When I was in junior high, I heard from my cousin (who had many debater friends) about the high school debaters that all went to the “squad room” during their free time to do work and chill and hang out and make friends. Wow, was that a misnomer. All my junior high life I had imagined the “squad room” to be a room with padded walls and cushioned floors, sort of like a wrestling room. I expected there to be tubs of evidence in neatly organized files being highlighted with actual highlighters. But I was young, and times have changed since then. I was wrong.
The squad room at our school is located near the edge of campus, in a basement of a building infamous for its strange odor. But I found that after visiting the squad room a couple of times, I was able to overcome the stench of who-knows-what. There are a couple of couches, tables and chairs to sit on, enticing you to sit and talk to your friends. Awards from previous tournaments hang on the wall, as if to remind us that we are currently occupying the space of past debaters that have long moved onto college, champions of big tournaments that set examples for younger members of the squad. Glancing at the walls will send you a subtler signal that there’s always a reason to continue working hard.
A whiteboard with a single purple Expo marker hangs on the wall, filled with all sorts of messages, whether from the debaters ourselves, or from the friendly, spirited teacher who goes around to every classroom, writing positive quotes in a quote bubble in the corner of every whiteboard.
Furthermore, it’s more or less a no-judging zone, or a safe haven, of sorts. Sure, we’re not all best friends that hold prayer sessions for each other and we don’t all share common interests and beliefs, but that just makes us more diverse and interesting altogether. We can talk about the activity that we all love without the judging eyes of our peers (that assume that debate is merely conversing about Congress) boring into the back of our heads. We’ve all been exposed to radical, philosophical literature, so we’re less likely to arbitrarily assume. It’s like in the Perks of Being a Wallflower, when Charlie and friends go to Bob’s place to be who they actually are, to express their true nature. Perhaps I’m overstating the effect of such a setting to have on a group of people, but I still like to think optimistically about our “dwelling.”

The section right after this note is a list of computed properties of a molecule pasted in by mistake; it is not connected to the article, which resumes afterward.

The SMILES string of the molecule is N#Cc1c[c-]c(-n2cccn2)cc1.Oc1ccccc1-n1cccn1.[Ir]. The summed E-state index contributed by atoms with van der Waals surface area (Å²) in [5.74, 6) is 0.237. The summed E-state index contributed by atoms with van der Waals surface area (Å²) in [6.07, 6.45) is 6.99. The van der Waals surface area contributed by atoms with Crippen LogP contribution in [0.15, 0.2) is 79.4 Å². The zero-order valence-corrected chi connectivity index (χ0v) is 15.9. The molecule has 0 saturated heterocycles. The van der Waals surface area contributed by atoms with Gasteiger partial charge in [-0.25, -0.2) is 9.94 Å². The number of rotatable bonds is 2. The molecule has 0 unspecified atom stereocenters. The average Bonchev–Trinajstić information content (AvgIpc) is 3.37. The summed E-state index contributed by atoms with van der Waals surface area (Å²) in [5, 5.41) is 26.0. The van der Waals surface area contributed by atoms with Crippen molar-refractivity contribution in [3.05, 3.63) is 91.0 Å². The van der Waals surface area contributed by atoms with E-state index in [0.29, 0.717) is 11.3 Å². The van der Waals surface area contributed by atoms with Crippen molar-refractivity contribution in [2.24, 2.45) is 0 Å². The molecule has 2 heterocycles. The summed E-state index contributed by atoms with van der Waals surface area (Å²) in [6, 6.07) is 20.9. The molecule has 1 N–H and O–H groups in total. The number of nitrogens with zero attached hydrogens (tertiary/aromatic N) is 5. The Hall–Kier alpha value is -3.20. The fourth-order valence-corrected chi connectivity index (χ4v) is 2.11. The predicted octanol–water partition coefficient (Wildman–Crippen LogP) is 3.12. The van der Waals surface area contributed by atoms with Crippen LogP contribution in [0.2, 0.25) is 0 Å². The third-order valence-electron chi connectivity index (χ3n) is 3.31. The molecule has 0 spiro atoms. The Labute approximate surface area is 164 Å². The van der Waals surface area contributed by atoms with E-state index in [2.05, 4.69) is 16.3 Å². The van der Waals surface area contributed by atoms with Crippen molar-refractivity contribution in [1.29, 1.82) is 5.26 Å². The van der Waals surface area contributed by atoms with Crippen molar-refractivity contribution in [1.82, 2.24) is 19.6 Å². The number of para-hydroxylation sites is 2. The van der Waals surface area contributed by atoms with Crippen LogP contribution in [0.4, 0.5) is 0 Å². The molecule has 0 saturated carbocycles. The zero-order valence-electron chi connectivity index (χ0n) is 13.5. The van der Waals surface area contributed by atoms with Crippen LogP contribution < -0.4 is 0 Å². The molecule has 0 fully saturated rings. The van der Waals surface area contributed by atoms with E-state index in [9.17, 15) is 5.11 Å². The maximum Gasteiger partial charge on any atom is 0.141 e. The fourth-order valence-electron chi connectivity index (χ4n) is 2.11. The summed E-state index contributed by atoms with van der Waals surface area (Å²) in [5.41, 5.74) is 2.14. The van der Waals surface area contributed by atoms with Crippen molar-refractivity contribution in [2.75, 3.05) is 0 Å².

It’s not perfect. As previously mentioned, it sometimes smells weird. Lots of people don’t clean up after themselves; there’s often sticky juice on the floor and crumbs on the tables, and loose-leaf paper and textbooks everywhere, but I don’t really mind it that much. Of course, people don’t always get along and drama happens, but in general, we’re a well-functioning unit. Congregations in the squad room represent “the mixing of all grades for the pursuit of a common goal,” as a friend has so eloquently described. Wonderful relationships are formed between seniors and freshmen, between juniors and sophomores, as help and advice on topics not entirely limited to debate is exchanged.